David has been sowing seeds for, according to the biodynamic calendar, today has been a leaf day. He follows the Biodynamic Sowing and Planting Calendar 2008 of Maria and Matthias Thun and enjoys the discipline and rhythmn that it gives. The seeds he has been sowing are herbs grown for their leaves rather than flowers (a flower day would be better for calendulas, for example) so he has been filling plug trays with little groups of seed of basil, purple basil, parsley, salad burnet, bronze fennel and dill. A recent book that I got is called In Tune with the Moon 2008 published by the Findhorn Press and also has a day to day moon planting calendar but adds all sorts of other interesting areas - the best time for dentistry, hair cutting, bee keeping, aspects of animal husbandry, beer making and many other areas of life. Fascinating.

The greenhouse is crammed with young plants for sale full of vitality and the wonderfully scented herbs on the back wall are now bouncing back. Lemon verbena, balm of gilead, pineapple sage, passion flower etc. were all cut right back for the winter. There are delicate yellow flowers on the Rosa banksiae lutea, a plant that we could not grow outside, but which flourishes in the unheated greenhouse.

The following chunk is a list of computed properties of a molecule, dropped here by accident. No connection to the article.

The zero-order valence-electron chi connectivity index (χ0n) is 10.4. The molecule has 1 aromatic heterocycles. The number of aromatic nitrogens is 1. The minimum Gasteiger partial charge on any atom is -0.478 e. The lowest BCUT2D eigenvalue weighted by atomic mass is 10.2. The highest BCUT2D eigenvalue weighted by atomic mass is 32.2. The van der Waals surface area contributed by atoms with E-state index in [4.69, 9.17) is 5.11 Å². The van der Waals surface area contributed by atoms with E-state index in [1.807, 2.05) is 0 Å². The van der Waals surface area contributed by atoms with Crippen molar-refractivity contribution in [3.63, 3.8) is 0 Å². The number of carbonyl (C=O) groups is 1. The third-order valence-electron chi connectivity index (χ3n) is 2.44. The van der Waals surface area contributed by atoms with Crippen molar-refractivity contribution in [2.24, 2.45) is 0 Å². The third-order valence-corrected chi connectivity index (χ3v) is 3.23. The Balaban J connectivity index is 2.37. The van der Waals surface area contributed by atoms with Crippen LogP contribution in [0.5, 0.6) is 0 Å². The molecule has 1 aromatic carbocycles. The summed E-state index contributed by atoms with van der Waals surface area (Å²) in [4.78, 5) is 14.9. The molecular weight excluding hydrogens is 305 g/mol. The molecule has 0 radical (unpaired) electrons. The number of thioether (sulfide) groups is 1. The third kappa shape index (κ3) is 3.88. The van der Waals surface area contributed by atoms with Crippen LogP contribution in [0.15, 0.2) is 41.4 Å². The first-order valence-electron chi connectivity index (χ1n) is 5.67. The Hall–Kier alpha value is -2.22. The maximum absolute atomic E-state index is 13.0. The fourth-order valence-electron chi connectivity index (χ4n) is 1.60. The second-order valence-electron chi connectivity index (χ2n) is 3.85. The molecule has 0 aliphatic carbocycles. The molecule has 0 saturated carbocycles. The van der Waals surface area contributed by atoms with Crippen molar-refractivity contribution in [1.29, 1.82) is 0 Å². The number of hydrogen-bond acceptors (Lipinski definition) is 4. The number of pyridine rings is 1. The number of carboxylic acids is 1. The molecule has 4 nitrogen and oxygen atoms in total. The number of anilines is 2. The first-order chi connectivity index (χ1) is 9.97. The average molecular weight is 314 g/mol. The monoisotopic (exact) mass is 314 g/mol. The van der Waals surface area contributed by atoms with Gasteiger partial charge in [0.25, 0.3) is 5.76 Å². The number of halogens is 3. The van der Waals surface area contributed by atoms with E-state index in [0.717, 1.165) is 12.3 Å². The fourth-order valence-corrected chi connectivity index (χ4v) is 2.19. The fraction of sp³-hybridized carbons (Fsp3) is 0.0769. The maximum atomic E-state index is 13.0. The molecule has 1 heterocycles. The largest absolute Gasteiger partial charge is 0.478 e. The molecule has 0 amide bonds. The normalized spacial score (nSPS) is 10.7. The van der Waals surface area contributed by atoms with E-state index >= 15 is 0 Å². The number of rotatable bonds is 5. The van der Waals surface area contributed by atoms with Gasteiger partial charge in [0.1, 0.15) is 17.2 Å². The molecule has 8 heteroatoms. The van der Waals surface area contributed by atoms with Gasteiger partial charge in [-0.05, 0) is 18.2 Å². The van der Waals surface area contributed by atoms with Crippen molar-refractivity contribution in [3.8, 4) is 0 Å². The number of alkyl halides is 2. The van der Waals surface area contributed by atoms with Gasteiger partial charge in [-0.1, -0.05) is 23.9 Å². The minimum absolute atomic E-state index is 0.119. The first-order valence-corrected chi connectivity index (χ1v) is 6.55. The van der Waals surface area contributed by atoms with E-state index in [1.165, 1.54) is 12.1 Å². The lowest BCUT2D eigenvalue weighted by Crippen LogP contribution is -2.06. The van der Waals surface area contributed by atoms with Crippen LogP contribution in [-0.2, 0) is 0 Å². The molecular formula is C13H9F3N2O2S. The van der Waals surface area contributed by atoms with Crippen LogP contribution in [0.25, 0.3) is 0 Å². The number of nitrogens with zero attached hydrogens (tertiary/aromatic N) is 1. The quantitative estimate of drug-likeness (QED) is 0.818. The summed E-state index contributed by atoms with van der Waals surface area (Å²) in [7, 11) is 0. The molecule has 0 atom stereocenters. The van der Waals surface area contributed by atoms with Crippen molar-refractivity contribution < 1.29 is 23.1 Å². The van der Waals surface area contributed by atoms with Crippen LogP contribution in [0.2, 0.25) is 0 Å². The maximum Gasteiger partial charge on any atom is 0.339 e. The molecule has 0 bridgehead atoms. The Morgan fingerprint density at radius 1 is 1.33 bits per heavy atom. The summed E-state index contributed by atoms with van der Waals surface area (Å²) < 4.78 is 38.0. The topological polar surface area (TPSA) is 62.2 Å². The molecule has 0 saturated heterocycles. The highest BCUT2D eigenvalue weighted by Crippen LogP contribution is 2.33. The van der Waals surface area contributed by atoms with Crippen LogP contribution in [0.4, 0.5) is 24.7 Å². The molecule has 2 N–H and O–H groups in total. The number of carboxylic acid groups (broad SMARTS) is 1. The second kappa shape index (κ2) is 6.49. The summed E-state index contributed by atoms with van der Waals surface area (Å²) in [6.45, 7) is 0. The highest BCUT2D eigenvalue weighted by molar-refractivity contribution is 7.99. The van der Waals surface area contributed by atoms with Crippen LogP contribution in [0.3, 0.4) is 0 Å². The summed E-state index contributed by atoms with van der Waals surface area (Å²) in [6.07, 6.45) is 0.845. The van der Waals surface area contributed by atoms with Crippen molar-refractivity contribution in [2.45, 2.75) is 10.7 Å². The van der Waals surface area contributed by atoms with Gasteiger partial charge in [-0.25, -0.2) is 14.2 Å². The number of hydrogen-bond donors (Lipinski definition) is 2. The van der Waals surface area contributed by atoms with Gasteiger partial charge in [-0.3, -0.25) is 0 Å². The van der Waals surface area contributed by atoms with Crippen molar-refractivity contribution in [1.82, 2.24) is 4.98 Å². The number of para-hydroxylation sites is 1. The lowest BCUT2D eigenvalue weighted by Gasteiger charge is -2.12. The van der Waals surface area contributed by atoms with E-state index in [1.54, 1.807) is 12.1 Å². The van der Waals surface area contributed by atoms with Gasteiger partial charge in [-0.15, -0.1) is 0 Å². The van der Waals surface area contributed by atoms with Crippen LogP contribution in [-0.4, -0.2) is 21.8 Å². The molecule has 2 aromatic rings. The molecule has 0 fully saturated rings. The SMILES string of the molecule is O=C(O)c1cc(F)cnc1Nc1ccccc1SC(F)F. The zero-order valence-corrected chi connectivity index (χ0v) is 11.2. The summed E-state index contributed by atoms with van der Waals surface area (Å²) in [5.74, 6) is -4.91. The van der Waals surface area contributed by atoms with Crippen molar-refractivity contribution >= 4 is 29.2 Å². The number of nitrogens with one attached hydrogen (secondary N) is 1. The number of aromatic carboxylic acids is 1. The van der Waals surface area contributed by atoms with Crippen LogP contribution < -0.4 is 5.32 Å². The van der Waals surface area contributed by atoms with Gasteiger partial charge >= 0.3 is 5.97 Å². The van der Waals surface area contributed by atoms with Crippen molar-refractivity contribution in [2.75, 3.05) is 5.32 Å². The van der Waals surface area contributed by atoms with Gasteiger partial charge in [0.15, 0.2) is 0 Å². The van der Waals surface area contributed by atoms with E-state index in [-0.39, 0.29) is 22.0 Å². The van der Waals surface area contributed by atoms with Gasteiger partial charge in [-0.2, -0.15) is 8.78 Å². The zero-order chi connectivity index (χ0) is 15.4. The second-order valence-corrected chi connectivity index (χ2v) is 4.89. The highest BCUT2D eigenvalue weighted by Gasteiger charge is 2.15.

Thursday, 3 April 2008

Early spring flowers in the walled garden

We have had a lovely couple of days and the wildlife in the garden has responded with exhilaration. Sitting on the bench having our lunch we have watched thrushes, blue tits, great tits, blackbird and chaffinches merrily bathing, splashing and throwing jewelled water drops in the air. We could sense their relief that the days were warm in the way they revelled in the bathing. Ignoring all this completely, a knot of mating toads were croaking away, four males struggling around one poor female. Newts were ambling round about too and all this as we ate our sandwiches!

The tulips are opening - this one is a favourite, 'Scarlet Baby'. There are drifts of scillas and chinodoxas, the delicate yellow cups of Anenome ranunculoides, lovely lungworts, hellebores and the white woodland flowers of Pachyphragma macrophyllum.

At the base of the old magnolia is a pretty spread of my favourite lungwort, Pulmonaria 'Excalibur' which has silver leaves. It lightens the ground under the tree in summer and sets off the plant form sculpture which is by Dennis Kilgallon whose workshop is near us at Kirkharle.